"My house: My caslte"
Vietnamese enterprises have long considered information in business as business secrets, which cannot be shared with other ones. However, supply chain linkage requires chain members to cooperate in sharing correct and complete information with group members for the successful chain.
For vertical linkage, information needs to be shared from raw material suppliers with manufacturers, transport units, logistics and finally to customers. Manufacturers need to share with suppliers about output and inventory, such as monthly and quarterly material demand, so that suppliers can prepare well. For customers, manufacturers need to share enough information from product design, supply capabilities, and delivery deadlines so that customers can take the initiative in marketing, advertising and distributing products. In addition, transport and logistics operators need to know information about the supply of materials and products to arrange vehicles, arrange adequate storage, and reduce inventory for manufacturing enterprises.
For horizontal linkage, enterprises with the same sector or related to each other can share information about the market, product prices, and output so that members can have suitable business strategies for their business activities.
However, the reality today is that such links are extremely loose. Enterprises are afraid to share information with their partners and customers. Manufacturing and trading enterprises rarely have long-term contracts with suppliers and subcontractors.
Manufacturers often pursue cost reduction goals, so they do not sign long-term contracts with suppliers, but they expect to cut raw material costs through bidding or competitive annual bids to reselect suppliers. Information sharing is minimal and usually one-way information from the manufacturers. Similarly, enterprises linked in the form of cross-linking, whichare normal sector associations, do not share information about their businesses because they are afraid that partners and competitors will take advantage of them to devalue or compete unfairly. Because of hiding information and of not being interested in information sharing due to lack of mutual trust, it leads to production oversupply or dumping, competition within the sector occurs frequently.
Building trust to increase supply chain values
To build trust among supply chain members, enterprises first need to be aware of the great benefits of linkage. Supply chain linkage will help them prevent risks caused by market fluctuations such as raw material prices, supply, demand... thereby having an appropriate business strategy. Linking the supply chain will also help them reduce inventory, reduce raw material reserves, and have on-time deliveries ... thereby increasing profits for them.
Having that awareness, they will be more open in sharing information for supply chain linkage.
First, manufacturing enterprises need to build close, long-term relationships with raw material suppliers: building information sharing channels through shared software or using other forms such as email, periodic briefings to provide suppliers with accurate information on material needs and data, from which suppliers can be proactive in providing, helping production enterprises save inventory costs, as well as promptly respond to orders of enterprises. Manufacturers should have a short list of raw material suppliers with long-term contracts to create long-term linkages for mutual benefits.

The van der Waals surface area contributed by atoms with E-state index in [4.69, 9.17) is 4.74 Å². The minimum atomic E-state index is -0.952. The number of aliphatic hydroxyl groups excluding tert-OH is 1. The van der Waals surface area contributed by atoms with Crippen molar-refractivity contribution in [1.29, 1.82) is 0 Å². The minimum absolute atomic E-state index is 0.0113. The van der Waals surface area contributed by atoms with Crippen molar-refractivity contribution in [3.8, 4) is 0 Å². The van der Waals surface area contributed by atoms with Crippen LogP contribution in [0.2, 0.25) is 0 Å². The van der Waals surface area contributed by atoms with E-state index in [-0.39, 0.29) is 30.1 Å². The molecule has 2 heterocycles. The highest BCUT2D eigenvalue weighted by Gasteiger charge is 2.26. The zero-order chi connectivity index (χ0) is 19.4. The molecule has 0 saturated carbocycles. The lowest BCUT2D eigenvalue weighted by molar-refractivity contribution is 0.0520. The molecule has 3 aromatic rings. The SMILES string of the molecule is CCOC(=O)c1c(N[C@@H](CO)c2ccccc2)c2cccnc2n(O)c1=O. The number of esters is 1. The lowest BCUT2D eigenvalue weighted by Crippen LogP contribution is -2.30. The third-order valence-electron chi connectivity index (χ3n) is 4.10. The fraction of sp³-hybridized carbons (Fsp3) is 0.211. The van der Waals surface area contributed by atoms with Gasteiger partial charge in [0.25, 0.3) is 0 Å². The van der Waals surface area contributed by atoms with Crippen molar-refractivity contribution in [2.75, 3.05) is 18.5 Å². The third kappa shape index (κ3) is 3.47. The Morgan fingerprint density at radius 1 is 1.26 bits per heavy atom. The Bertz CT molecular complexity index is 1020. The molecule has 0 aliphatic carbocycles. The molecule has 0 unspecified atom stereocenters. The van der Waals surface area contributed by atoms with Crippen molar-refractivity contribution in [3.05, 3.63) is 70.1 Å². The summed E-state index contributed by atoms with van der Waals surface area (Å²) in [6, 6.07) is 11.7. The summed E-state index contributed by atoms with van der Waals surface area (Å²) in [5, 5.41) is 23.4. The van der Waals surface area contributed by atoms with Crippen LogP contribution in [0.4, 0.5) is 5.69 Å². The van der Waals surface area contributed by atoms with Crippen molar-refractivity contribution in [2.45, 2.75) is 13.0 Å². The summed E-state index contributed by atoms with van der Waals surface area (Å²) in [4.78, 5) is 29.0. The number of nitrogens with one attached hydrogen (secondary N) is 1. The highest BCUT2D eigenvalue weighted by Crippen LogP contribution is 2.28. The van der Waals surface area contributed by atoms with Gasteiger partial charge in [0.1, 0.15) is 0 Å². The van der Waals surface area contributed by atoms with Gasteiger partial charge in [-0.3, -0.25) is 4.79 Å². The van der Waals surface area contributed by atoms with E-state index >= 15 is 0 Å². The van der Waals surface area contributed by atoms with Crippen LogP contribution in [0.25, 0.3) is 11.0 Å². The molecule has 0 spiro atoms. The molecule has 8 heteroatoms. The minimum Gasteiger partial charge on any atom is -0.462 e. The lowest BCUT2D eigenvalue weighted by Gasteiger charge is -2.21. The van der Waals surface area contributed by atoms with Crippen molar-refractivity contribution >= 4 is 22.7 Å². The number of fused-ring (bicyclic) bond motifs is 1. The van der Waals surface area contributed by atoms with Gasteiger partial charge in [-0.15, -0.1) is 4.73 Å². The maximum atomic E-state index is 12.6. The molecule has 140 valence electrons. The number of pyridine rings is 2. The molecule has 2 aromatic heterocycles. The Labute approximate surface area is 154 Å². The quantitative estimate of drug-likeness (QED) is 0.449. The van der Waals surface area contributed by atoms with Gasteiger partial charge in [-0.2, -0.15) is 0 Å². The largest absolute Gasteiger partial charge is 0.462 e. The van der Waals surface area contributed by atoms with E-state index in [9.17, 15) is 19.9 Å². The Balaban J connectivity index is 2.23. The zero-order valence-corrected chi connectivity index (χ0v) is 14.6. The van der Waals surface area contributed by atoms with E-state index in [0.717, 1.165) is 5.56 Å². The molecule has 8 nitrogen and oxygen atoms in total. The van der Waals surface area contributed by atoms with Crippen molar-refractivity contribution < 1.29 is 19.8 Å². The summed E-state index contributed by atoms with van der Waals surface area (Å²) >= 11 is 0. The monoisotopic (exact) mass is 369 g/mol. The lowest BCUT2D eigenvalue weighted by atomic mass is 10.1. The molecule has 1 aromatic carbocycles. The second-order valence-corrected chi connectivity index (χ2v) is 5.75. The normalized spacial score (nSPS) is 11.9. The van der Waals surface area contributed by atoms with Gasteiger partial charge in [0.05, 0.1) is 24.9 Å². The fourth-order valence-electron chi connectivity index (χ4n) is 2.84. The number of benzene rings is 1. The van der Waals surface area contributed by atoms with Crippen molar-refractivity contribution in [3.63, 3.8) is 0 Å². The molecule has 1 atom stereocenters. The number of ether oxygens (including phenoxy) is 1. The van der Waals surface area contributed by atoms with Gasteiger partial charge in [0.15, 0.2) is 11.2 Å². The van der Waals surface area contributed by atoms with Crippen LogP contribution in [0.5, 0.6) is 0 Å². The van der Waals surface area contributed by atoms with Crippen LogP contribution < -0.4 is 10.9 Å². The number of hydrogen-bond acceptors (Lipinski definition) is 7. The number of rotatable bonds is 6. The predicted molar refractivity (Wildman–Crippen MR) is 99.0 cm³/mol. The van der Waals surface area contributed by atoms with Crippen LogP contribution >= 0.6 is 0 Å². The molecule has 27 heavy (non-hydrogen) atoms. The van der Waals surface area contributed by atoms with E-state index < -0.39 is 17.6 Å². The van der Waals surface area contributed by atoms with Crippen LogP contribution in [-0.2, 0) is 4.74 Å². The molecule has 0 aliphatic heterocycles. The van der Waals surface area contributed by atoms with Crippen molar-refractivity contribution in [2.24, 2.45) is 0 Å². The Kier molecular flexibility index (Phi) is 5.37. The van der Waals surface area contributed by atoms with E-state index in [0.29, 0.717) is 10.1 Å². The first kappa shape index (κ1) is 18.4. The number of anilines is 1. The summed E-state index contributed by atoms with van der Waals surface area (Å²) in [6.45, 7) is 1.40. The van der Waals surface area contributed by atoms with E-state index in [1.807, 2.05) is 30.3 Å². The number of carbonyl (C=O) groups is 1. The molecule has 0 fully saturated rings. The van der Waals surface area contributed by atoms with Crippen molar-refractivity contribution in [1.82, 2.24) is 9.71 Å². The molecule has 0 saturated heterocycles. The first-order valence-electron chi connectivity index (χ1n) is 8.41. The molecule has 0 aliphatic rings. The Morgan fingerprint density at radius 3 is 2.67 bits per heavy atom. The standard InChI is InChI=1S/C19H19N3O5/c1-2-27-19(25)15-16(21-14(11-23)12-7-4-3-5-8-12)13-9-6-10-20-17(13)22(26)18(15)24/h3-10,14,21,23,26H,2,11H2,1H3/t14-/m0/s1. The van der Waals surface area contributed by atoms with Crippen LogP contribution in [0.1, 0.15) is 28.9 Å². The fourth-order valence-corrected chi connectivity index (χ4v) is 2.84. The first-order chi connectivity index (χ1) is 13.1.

In addition, for customers, distributors, and manufacturers, it is necessary to cooperate in sharing information about product design, models, output, and delivery time. Similarly, enterprises can share information through shared software and other forms of meetings and electronic transactions. Sharing information right from the design stage with customers will help businesses grasp the tastes and needs of the market before embarking on the production phase. It should be noted that, similar to suppliers, enterprises need to build trust with customers to be able to retain customers for a long time- an important link of supply chain linkage.
It should be noted that long-term agreements or contracts with partners, suppliers or customers are the basis for building mutual trust. Short-term contracts are always considered unreliable by partners, customers and suppliers.
In addition to the above information, enterprises still keep other information such as finance, customers, technological know-how... so they are not too worried about information loss.
Enterprises in the horizontal linkage chain need to rely on sector associations, alliances of cooperatives... to develop cooperation and association regulations. These professional associations need to have enough capacity to have sanctions to remove members who violate their charters and regulations such as dumping, hiding information. This is the first form of building trust. Enterprises in the linkage chain should have information open-up and understand one another on the principle of win-win. Horizontal linkages will fail if professional associations do not bring added value to enterprises. Supply chain members need to be treated fairly, transparently and equally to build mutual trust, otherwise there will be conflicts of interest, resulting in the disintegration of the inter-chain. Currently, many sector associations operate only in a formal way, so the linkage ability in the chain is very weak.
If there is no trust among enterprises, it is imposssible to have good supply chain linkage.